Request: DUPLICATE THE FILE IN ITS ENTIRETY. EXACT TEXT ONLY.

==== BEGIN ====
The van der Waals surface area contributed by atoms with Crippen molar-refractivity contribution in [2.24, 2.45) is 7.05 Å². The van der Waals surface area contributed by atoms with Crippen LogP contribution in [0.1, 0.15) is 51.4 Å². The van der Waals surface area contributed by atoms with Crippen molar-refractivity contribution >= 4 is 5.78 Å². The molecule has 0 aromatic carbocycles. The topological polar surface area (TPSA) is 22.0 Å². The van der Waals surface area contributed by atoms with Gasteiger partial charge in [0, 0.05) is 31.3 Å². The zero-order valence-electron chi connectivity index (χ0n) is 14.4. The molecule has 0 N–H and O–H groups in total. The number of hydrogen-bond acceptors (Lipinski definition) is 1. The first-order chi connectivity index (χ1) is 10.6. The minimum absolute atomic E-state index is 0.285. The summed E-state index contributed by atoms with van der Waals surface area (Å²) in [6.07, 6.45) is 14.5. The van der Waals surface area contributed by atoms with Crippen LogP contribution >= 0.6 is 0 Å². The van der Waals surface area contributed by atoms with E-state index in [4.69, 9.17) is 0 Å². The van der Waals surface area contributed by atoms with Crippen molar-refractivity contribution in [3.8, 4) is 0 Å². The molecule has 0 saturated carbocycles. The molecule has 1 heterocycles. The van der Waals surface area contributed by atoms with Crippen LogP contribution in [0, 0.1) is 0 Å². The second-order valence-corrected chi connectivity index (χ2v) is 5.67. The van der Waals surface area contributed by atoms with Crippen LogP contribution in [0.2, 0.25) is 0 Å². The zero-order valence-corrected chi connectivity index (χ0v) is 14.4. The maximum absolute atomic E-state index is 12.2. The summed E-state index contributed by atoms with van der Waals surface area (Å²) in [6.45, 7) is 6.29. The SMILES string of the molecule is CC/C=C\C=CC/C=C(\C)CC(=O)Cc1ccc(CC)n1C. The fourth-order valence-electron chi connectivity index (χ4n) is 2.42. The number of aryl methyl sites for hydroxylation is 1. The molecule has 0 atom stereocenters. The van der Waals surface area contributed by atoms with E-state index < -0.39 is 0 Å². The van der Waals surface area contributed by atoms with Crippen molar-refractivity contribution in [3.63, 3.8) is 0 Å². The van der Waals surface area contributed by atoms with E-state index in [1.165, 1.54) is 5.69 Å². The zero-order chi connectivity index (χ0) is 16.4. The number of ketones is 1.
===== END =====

The van der Waals surface area contributed by atoms with Crippen molar-refractivity contribution in [2.24, 2.45) is 7.05 Å². The van der Waals surface area contributed by atoms with Crippen LogP contribution in [0.1, 0.15) is 51.4 Å². The van der Waals surface area contributed by atoms with Crippen molar-refractivity contribution >= 4 is 5.78 Å². The molecule has 0 aromatic carbocycles. The topological polar surface area (TPSA) is 22.0 Å². The van der Waals surface area contributed by atoms with Gasteiger partial charge in [0, 0.05) is 31.3 Å². The zero-order valence-electron chi connectivity index (χ0n) is 14.4. The molecule has 0 N–H and O–H groups in total. The number of hydrogen-bond acceptors (Lipinski definition) is 1. The first-order chi connectivity index (χ1) is 10.6. The minimum absolute atomic E-state index is 0.285. The summed E-state index contributed by atoms with van der Waals surface area (Å²) in [6.07, 6.45) is 14.5. The van der Waals surface area contributed by atoms with Crippen LogP contribution >= 0.6 is 0 Å². The van der Waals surface area contributed by atoms with E-state index in [4.69, 9.17) is 0 Å². The van der Waals surface area contributed by atoms with Crippen molar-refractivity contribution in [3.8, 4) is 0 Å². The molecule has 0 saturated carbocycles. The molecule has 1 heterocycles. The van der Waals surface area contributed by atoms with Crippen LogP contribution in [0, 0.1) is 0 Å². The second-order valence-corrected chi connectivity index (χ2v) is 5.67. The van der Waals surface area contributed by atoms with Crippen LogP contribution in [0.2, 0.25) is 0 Å². The zero-order valence-corrected chi connectivity index (χ0v) is 14.4. The maximum absolute atomic E-state index is 12.2. The summed E-state index contributed by atoms with van der Waals surface area (Å²) in [6.45, 7) is 6.29. The SMILES string of the molecule is CC/C=C\C=CC/C=C(\C)CC(=O)Cc1ccc(CC)n1C. The fourth-order valence-electron chi connectivity index (χ4n) is 2.42. The number of aryl methyl sites for hydroxylation is 1. The molecule has 0 atom stereocenters. The van der Waals surface area contributed by atoms with E-state index < -0.39 is 0 Å². The van der Waals surface area contributed by atoms with Crippen molar-refractivity contribution in [3.63, 3.8) is 0 Å². The van der Waals surface area contributed by atoms with E-state index in [1.165, 1.54) is 5.69 Å². The zero-order chi connectivity index (χ0) is 16.4. The number of ketones is 1.